A portable recording studio is easy to assemble. There are all sorts of YouTube tutorials on portable recording studios, how to build such a studio for cheap, and giving insight into what sort of equipment you need.
A microphone to capture your vocal. An audio interface that connects to a laptop. Your musical instrument(s) of choice. Everything else you need, from equalizers and compressors to a workstation is locatable in a laptop.
What this level of digital tech permits is the chance to record music in almost any environment.
Where Do You Want To Bring Your Portable Recording Studio & Make Music?
Think of all the places you can go with your very own mobile recording studio. You can take your laptop to the beach, and write and record a track. Record a track at the park. Bring a bag of equipment over to a friend’s place and collaborate with another songwriter or musician. If you are in the car traveling cross-country and have an idea you want to turn into a song, you can pull out your iPhone, and record the idea then and there.
Technology has made it easy to record and produce music from anywhere. Though many people recommend recording in a treated room – that is one that has been maximized for the recording environment – there is nothing quite like capturing a performance on location somewhere.
A cheap DIY portable recording studio is all you need, if you’re someone on a budget and you’re smart about how you record.
Mobile Recording Studios Have Been Around Since The 1950s
In the late 1950s, the first mobile recording studio was developed by engineer Wally Heider. There is evidence that mobile recording was practiced by some as early as the 1920s. Back then, lesser sound quality was a major trouble.
By the early 1970s, equipment progressed to the point where portable recording was possible. The first major initiative of this kind was a mobile recording studio built inside a DAF F1600 Turbo truck by the Rolling Stones.
Widely known as the Rolling Stones Mobile Studio, it popularized mobile recording for bands at the time it was built in 1968.
The studio was rented by bands seeking to record in mobile settings, producing recordings as diverse as the Stones’ own “Sticky Fingers”, Led Zeppelin’s “Led Zeppelin IV”, The Who’s “Who’s Next”, Deep Purple’s “Machine Head”, and the Dire Straits’ live album “Alchemy”.
Mobile Studios & Ease Of Recording Can Carry A Bit Of A Bad Reputation
There are complaints of mobile recording, the ease of recording, and the quality of music modern technology produces. More recordings means more noise. More music means less ears on the same music. More music can mean fewer hits.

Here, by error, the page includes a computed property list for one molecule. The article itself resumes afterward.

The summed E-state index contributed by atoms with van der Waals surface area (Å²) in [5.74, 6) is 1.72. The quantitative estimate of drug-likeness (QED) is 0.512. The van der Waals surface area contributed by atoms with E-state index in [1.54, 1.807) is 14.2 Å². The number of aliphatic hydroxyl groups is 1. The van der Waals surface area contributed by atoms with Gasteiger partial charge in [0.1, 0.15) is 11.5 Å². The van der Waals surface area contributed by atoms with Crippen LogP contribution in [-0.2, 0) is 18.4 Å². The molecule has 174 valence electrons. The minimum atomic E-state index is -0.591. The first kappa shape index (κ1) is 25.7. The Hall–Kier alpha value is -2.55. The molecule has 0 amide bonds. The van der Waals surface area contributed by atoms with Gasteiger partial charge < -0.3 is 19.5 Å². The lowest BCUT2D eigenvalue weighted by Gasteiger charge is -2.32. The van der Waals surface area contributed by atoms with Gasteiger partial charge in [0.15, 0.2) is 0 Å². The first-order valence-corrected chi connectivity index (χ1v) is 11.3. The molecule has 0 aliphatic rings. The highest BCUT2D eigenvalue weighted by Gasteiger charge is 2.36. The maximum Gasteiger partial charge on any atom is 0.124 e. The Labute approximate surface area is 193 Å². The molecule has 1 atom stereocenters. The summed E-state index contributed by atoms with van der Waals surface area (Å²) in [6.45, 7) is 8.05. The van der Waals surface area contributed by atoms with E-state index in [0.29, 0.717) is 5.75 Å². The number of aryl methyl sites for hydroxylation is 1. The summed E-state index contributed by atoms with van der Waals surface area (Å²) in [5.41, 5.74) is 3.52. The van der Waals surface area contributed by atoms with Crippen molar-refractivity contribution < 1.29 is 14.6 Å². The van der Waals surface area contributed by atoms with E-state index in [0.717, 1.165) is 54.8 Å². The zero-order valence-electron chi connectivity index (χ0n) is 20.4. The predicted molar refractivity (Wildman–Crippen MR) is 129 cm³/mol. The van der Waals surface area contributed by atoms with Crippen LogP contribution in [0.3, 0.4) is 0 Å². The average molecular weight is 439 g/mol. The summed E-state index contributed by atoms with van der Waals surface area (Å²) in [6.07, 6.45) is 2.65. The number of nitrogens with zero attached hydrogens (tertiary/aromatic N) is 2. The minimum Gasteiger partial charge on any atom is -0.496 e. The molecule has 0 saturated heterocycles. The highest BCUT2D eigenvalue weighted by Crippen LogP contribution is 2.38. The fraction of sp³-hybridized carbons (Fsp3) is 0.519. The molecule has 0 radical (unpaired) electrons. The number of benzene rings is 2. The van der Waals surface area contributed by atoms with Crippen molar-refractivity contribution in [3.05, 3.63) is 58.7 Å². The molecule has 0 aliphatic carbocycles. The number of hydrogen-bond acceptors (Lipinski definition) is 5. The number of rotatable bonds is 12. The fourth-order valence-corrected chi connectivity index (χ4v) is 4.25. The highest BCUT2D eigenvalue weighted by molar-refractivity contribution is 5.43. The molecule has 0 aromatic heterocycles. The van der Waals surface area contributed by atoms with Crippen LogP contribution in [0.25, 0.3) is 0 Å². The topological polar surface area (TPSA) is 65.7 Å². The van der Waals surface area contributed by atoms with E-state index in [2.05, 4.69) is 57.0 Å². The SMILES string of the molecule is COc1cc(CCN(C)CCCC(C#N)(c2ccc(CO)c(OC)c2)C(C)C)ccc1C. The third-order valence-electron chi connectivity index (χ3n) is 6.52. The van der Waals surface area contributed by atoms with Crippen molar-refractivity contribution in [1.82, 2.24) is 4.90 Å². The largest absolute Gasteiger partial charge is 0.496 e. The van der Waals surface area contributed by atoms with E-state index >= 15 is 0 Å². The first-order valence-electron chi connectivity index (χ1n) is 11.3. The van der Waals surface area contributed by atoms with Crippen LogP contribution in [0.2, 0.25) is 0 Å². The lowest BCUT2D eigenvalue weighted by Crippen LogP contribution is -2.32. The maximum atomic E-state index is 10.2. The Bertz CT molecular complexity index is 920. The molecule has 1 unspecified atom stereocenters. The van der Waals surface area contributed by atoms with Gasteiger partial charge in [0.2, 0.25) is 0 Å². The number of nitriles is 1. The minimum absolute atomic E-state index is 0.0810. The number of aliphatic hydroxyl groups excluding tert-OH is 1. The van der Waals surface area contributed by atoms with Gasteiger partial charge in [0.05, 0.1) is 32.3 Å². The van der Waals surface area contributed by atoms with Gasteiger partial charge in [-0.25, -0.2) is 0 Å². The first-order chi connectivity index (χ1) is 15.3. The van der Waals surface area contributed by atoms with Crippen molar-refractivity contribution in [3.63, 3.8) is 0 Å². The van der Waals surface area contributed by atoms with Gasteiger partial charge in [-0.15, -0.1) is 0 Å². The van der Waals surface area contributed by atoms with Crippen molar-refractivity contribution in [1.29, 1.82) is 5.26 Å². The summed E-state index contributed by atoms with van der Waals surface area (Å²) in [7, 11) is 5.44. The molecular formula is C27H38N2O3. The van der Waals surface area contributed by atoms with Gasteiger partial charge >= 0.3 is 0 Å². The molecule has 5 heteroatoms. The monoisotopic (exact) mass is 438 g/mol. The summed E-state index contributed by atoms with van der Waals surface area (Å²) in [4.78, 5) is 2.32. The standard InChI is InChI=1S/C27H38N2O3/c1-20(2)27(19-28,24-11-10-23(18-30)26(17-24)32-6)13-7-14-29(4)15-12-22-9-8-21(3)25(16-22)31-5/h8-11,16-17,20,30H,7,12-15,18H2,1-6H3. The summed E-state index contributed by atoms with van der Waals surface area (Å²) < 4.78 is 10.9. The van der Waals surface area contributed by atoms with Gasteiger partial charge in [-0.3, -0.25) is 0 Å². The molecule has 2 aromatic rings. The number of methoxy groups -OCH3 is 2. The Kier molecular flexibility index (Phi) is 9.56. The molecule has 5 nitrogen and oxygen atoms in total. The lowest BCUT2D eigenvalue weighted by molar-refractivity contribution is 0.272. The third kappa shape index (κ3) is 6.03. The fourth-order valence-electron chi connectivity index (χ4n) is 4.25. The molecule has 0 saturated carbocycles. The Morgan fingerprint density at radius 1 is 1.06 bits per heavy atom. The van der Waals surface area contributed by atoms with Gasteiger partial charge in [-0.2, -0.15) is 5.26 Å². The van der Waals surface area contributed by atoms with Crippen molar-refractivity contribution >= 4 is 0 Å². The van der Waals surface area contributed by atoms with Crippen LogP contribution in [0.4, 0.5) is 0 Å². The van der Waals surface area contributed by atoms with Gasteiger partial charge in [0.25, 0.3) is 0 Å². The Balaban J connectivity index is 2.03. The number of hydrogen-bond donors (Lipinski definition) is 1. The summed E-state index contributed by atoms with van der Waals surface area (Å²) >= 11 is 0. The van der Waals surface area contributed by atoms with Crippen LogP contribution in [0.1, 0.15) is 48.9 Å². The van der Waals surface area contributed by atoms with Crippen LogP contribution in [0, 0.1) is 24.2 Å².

The mobility of technology has made it so that anyone can produce a ‘hit’ for next to nothing.
Naturally, one would think that this would result in better music and more powerful hits. Now that there are hundreds of millions of songs being produced every year, is this any better than the limited output of decades past – that’s a question.
As imperfect as the sound capture may be at times when recording in a non-recording space, after undergoing editing in a DAW, all of the imperfections can be hidden amongst the swirling sound of professional music production. Anyone can arrive at a hit with very little effort, at least from a recording standpoint.
What Hits Have Been Produced By Mobile Recording & Portable Recording Setups?
Some of the world’s biggest-selling modern records are firmly rooted in contemporary tech and mobile recording, using iPhones, laptops, and mobile mixing and recording to produce.
Mobile recording has played a role in the formation of Beyonce’s “Lemonade” (2016), Jay-Z’s “4:44” (2017), The Weeknd’s “Starboy” (2016), Kendrick Lamar’s “Damn.” (2017), Katy Perry’s “Witness” (2017), and Lorde’s “Melodrama” (2017).
No matter what one’s opinion is of digital and mobile technology on music, it cannot be disputed that portable recording techniques and remote recording collaborations are now inseparable from today’s biggest artists.
As more major music studios face financial crises and are disappearing with each passing year, more mobile recording is being used than ever before, with almost every major label artist having some version of a recording studio in their own home or available to them through their smartphones, laptops, and associated tech.
These days, it is up to the artist to decide how they want mobile recording to impact the development of their own tracks.
For financial reasons, some artists may be dependent upon mobile recording to get them to where they need to be. Maybe that’s not such a bad thing. You can not only write your demo but be ready to record something that could be edited into a Billboard-ready #1 hit song.
Write A Song Anywhere, Record A Song Anywhere, & Make It A Hit
Today’s technology is firmly a part of modern music-making. The use of laptops, higher quality microphones, better algorithms, and more advanced software make it possible for an artist to record a hit in whatever environment they want.
Throughout the past few decades, different versions of a home music studio have been used to capture the hop and skip of a live jazz performance in a small club, folk singing in a small country home, and rap in a small bedroom.
Better mics, MIDI keyboards, and DAW laptops have permitted imperfect conditions to create some truly beautiful-sounding tracks, humanizing the recording process in a way that is not possible in a perfectly treated recording room.
Try it yourself. If you know how to engineer, a little bit about mic placement, and have a laptop able to capture the input, you can do anything.